Context: The Parliamentary Standing Committee on Education, headed by Vivek Thakur, has advised the Centre to discuss it with all stakeholders. In a report titled ‘Implementation of the National Education Policy, 2020 in Higher Education’, the panel said Indian institutions were likely to face several issues in implementing this system.
What is Multiple Entry and Multiple Exit?
- It allows a student to drop their course and resume it when convenient. A student unable to continue his/her studies due to financial difficulties can exit to find a job and make money so that the studies can be resumed.
- In other words, the MEES is an opportunity for financially challenged students to complete their studies on their own.
- Probably the economic factor is only one among many that causes dropouts in higher education.
- Other reasons like social, familial, religious, etc., are also prevalent in India. For example, girls who get married early or are pregnant while pursuing a degree and those who are experiencing physical hardship due to accidents or diseases will see the MEES as a blessing.
- A more in-depth analysis of the concept shows practical complications and the attempt to turn education from a social responsibility to a personal responsibility.
- The Multiple Entry and Multiple Exit (MEME) option in the New Education Policy 2020 is a provision that allows students to enter and exit academic programs at different stages while earning credits for the completed courses.
- It provides flexibility to learners by enabling them to choose their academic pathway and pursue a combination of disciplines.
- The MEME system aims to curtail the dropout rate, improve the Gross Enrollment Ratio (GER), and offer creative combinations of study disciplines1. Undergraduate degrees are designed to be either 3 or 4 years long, with multiple entry and exit options within this period.
- Students can receive certifications such as a certificate after completing 1 year in a discipline, including vocational and professional areas; a diploma after 2 years of study; or a Bachelor’s degree after a 3-year program.
Concerns associated with MEME
- If institutions allow MEME, it would be very difficult for the institutions to predict how many students would exit and how many would join midway. Since institutions would not know the in- and out-traffic, it will certainly disturb the pupil-teacher ratio.
- The members of the panel also expressed concern that uneven geographical distribution of higher educational institutions would create hurdles in managing MEME in several areas, mostly the countryside.
- The institutions have not thought very clearly about this problem and how they will resolve it when it is at their doorstep.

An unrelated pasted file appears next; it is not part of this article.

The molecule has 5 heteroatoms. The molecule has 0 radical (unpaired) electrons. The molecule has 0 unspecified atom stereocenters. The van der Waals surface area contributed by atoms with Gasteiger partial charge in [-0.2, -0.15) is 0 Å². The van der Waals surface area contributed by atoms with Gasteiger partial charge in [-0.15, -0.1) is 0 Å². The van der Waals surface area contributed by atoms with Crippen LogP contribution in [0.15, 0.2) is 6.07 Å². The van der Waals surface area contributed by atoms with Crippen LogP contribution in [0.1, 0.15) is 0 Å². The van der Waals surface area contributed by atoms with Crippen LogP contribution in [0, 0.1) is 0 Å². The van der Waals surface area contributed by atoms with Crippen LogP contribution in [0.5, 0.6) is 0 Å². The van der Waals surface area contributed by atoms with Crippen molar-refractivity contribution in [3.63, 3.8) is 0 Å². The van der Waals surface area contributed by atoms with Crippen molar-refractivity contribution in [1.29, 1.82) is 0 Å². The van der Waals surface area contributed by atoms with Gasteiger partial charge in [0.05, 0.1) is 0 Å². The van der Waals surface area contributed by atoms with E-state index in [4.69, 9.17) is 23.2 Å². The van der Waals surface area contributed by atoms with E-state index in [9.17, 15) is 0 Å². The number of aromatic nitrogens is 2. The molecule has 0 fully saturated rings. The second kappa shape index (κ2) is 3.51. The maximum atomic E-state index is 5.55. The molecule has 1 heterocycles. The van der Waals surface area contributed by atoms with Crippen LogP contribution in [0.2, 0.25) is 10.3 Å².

- Though enrolment in higher education in India is only about 26%, the dropout rate is low compared to the school level. According to figures released by the Minister of Education in Parliament in February 2020, the dropout rate in IITs is just 1% in 2020. But with the implementation of MEES, this is likely to rise sharply. The concept of multiple exits legitimises student dropouts.
- The MEES does not have the provision to ensure that the students who exited will join back.
- The vast majority is likely to fall into the trap of deciding to go as far as possible with the work they are currently doing and the pay they are getting out of it. Fatalism is a major driving force for a majority of Indians.
- Institutes may impose restrictions on the number of students likely to resume their studies each year. So, MEES would not ensure entry according to the will of the students, but on the conditions of the institutions.
- At the same time, multiple-entry admission in government colleges and universities can be given only by following the reservation policy. Private institutions, on the other hand, would deem this a good opportunity to charge exorbitant fees to those students who seek entry back to resume their studies.
- MEES may appear to be a student-friendly policy, but it implies that education is a private responsibility. While no child in a financially secure home will drop out of college due to the want of money, MEES, if implemented, will result in a distorted educational experience for financially disadvantaged students.
- However, with the general consensus that students can study on their own, it will be a good justification to withdraw all such scholarships.
- The panel recommended the Union Education Ministry have wider consultations with various universities/institutions, their regulatory bodies and other stakeholders to devise ways given the difficulties being faced in implementing the MEME options.